One Fighting Championship
did not necessarily look like a prized MMA free
agent, but the Brazilian jiu-jitsu world champion did his job well,
technically outclassing Australian-based Brazilian Gustavo
to win a unanimous decision in the One
FC 5 "Pride of a Nation"
main event on Friday at the Smart
Araneta Coliseum in Quezon City, Philippines.
The 32-year-old Brazilian’s debut for what is now the
highest-profile MMA promotion in Asia comes nearly three months
after a messy fracture of negotiations with the
UFC led “The Flash” to sign with One FC amidst much curiosity
In his first bout since taking the Dream
bantamweight crown last New Year’s Eve, Fernandes quickly took
Falciroli’s back with a butterfly guard sweep in the first 30
seconds. However, Fernandes, now training out of Matt Hume’s AMC
Pankration, was not able to find a finish and needed to play
position in order to best the blue-haired Falciroli.
Falciroli continued to use deep half-guard techniques and other
defensive tactics to slow down Fernandes’ guard passing, tiring him
and actually opening up some scoring opportunities on the feet.
However, Fernandes’ early dominance was far too much for Falciroli
to overcome. Following the three rounds, the judges returned an
easy unanimous decision for the Brazilian, who upped his record to
12-3 and remained unbeaten at bantamweight. Falciroli falls to
Initially, the fourth contest between former UFC heavyweight
champions and rivals Andrei
Arlovski and Tim Sylvia was
shocking because it was an entertaining bout between the two
long-faded titlists. However, One FC’s convoluted rule structure
ensured that the bout ended in a fashion that was shocking for
In the opening five minutes, Arlovski and Sylvia put on a
remarkably well-paced, back-and-forth exchange of strikes in which
both fighters landed clean and hard. Despite being far removed from
their primes, the fighters turned in the most entertaining single
round of fighting in any of their previous encounters, with Sylvia
charging ahead late with a salvo of crosses.
The second round again witnessed even footing, until the Belarusian
unloaded on a three-punch combination that sent Sylvia sprawling
onto the mat. In his zeal to seal the deal, Arlovski unloaded two
soccer kicks that seemed to end the contest. However, referee Yuji
Shimada had not declared “open attack” -- a One FC house rule in
which the referee declares it is safe for a fighter to soccer kick
another -- and so the strike was deemed a foul. Sylvia was given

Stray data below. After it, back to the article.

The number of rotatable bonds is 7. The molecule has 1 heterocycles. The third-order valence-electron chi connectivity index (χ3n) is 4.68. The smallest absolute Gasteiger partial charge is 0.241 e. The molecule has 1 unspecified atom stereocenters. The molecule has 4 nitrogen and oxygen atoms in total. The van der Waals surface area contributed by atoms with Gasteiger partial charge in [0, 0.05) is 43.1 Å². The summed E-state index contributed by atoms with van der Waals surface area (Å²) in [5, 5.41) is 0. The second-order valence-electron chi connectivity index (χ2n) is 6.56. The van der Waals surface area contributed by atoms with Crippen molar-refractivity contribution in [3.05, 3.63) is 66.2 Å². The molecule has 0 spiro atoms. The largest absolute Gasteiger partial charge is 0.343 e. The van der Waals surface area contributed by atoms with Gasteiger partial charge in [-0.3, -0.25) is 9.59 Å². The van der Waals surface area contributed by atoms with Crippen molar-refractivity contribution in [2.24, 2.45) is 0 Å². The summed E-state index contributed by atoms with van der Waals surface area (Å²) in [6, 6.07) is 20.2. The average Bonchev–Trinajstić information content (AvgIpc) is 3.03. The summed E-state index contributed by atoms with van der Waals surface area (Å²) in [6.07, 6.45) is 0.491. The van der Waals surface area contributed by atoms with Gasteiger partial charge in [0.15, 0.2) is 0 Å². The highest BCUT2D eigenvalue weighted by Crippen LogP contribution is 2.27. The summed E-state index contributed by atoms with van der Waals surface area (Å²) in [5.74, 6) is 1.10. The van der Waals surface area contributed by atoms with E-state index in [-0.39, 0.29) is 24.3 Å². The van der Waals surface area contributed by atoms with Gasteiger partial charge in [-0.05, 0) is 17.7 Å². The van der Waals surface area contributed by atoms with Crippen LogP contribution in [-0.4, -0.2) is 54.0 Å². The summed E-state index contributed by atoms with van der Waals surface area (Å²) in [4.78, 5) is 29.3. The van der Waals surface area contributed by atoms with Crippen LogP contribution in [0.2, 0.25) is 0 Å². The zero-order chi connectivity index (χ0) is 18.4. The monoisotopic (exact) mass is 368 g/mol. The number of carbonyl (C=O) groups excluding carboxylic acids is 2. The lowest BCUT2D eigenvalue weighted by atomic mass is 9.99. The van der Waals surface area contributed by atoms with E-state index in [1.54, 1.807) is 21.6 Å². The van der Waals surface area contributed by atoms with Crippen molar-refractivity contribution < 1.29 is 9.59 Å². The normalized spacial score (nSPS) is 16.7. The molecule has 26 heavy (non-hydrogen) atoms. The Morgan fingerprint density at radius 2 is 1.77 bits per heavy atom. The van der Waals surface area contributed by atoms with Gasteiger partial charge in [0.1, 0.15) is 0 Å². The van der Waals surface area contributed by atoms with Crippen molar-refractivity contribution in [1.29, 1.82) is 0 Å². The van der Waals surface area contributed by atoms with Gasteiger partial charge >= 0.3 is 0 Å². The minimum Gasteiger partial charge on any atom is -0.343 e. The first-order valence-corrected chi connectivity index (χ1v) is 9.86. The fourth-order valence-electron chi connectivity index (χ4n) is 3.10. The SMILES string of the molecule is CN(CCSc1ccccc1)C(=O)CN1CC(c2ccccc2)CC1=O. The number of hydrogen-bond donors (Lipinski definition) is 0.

five minutes to recover.
As the Quezon City crowd grew anxious, Sylvia told Shimada he could
“see two of [him].” The bout was unceremoniously halted and
declared a no contest, with both men casually agreeing to the idea
of a previously unthinkable fifth bout.
Filipino star Eduard
Folayang used his flair for dramatic, potent striking to
Enomoto in a de facto One FC lightweight title eliminator.
After dropping a razor-thin split decision to former K-1 Max
notable Ole Laursen
at One FC 3 in March, the Lakay MMA exponent was like a man
possessed, taking the fight to Enomoto with aggressive combination
punching and relentless kicking. Enomoto was unbowed, never letting
up despite Folayang’s constant pressure and striking volleys.
The 27-year-old’s best chance to finish came with 30 seconds to
spare in the second round. A right hook dropped Enomoto and
“Landslide” was on his foe in a heartbeat, but his follow-up shots
just could not put away the tough Swiss fighter. After 15 minutes,
it was a foregone conclusion that all three judges would return
with cards for Folayang, who moved to 12-2 with the win, handing
Enomoto his fourth loss in his last five fights.
Following the win, One FC CEO Victor Cui entered the cage and
announced that Folayang would meet lightweight champion Zorobabel
Moreira at One FC 6 on Oct. 6 in Kallang, Singapore.
Popular Malaysian-based Filipino Eric Kelly
continued his own ascent, stopping shopworn former UFC lightweight
Pulver in the second round of their 145-pound contest.
Pulver looked surprisingly crisp early, shucking off Kelly’s
attempted throws from the clinch and takedown attempts, while
asserting his dominance with his left hook. However, “Lil’ Evil”
faded quickly when the second stanza began, and, as has been the
case so often in the 37-year-old’s recent fights, the grains
disappeared from the hourglass almost instantly.
Kelly began landing punches with both hands and more easily dealing
with Pulver’s wrestling. After several clean combos, Kelly ripped
Pulver with a right hook that staggered him. The follow-up was even
more lethal, as a left roundhouse kick to the body whipped deep
into Pulver’s midsection, dropping him to the mat on his knees.
Kelly pounced with punches to coax the finish at 1:46 of the second
round. With the win, Kelly stands at 8-0 with seven stoppages,
while Pulver falls to 26-17-1, with 11 losses in his last 16
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